(Bloomberg) — Inside a chic lounge, oil lobbyists and executives rub shoulders as Spanish, French and Italian can be heard in the halls. This isn’t the ZaZa boutique hotel in Houston, where global energy top brass like to stay. It’s the Cayena Hotel in the Venezuelan capital of Caracas.
Drawn by promises of privatization and more autonomy to tap the world’s biggest crude reserves, they’re meeting with the Nicolas Maduro regime and state-owned Petroleos de Venezuela SA to best position themselves when doing business there is possible again. Bigger producers like Chevron Corp., France’s Total SE and Italy’s Eni SpA would probably wait until U.S. sanctions are lifted, but smaller players might get started whenever new rules opening up the industry for private enterprise take effect.
“I want to tell investors from the U.S. and around the world that Venezuela’s doors are open for oil investment,” Maduro said in a recent televised address.
It’s a make-or-break moment for an impoverished nation that’s running out of fuel to haul food and cash to pay for imports of basic necessities. Whether Maduro will succeed in luring some investment is still unclear. But one thing is certain: Oil companies have never had such leverage with him to negotiate a piece of the country’s more than 300 billion barrels of crude.
“There is some easy potential to increase production if sanctions enforcement declines,” said Francisco Monaldi, a Venezuelan-American lecturer in energy economics at Rice University’s Baker Institute for Public Policy, and an expert on Venezuela’s oil industry. “After that, you need significant investments.”
The successor of the late Hugo Chavez, who infamously seized assets from Exxon Mobil Corp. and ConocoPhillips, is promising to pass a law that will officially end an oil monopoly in the hands of PDVSA, as the country’s ruined oil cash cow is known.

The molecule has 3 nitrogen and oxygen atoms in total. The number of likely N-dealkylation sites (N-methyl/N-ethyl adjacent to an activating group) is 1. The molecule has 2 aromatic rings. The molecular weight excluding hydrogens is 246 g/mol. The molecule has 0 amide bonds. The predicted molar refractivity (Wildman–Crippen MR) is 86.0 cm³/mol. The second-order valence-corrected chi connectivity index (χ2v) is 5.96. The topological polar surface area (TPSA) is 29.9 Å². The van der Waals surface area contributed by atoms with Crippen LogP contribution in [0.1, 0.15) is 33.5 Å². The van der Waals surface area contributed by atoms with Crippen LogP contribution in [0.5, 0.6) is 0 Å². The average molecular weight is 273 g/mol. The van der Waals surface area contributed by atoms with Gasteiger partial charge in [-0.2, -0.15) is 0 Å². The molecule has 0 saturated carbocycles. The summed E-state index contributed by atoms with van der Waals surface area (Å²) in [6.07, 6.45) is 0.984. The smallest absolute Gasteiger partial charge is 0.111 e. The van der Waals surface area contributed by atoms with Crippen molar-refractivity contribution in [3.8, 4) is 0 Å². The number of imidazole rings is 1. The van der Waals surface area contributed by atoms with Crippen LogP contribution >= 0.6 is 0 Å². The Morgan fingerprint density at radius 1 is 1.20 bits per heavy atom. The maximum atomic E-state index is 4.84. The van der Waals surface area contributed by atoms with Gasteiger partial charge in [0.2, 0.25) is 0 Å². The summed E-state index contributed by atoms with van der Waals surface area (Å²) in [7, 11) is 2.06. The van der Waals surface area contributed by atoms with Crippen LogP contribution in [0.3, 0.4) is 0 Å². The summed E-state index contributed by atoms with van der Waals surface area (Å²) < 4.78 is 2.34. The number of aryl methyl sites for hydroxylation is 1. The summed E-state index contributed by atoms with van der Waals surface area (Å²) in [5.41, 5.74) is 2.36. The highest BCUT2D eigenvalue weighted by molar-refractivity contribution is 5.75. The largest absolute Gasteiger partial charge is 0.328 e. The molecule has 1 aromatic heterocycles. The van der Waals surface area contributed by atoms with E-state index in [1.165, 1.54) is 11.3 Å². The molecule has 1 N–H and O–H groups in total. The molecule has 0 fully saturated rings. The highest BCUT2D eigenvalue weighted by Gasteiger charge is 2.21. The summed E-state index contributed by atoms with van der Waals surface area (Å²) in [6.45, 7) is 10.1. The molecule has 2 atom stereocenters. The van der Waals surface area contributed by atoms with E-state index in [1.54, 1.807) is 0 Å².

Executives representing oil companies are holding meetings to discuss what the terms would be under the new legislation, according to people with knowledge of the talks, who asked not to be named because they’re not authorized to comment on them in public.
Chevron, for one, is even getting in touch with contractors to assess how fast they could help the San Ramon, California-based company restart operations in the South American nation, one person said.
Chevron and Total didn’t return requests for comment, as didn’t Maduro’s Information Ministry, the Oil Ministry and PDVSA. Eni said none of its executives visited Caracas.
Maduro’s government says his new energy law alone will allow oil companies to get back in business as they assume control of Venezuelan assets. That’s because the U.S. only bans doing business with PDVSA, the regime and those who help it. Oil ventures run by independent oil companies, in theory, wouldn’t be barred from developing crude reserves in the country.
Major oil companies would probably wait for sanctions to be lifted regardless, but others could jump in as soon as they can claim they’re operating independently from PDVSA and Maduro’s regime, and therefore not subject to sanctions.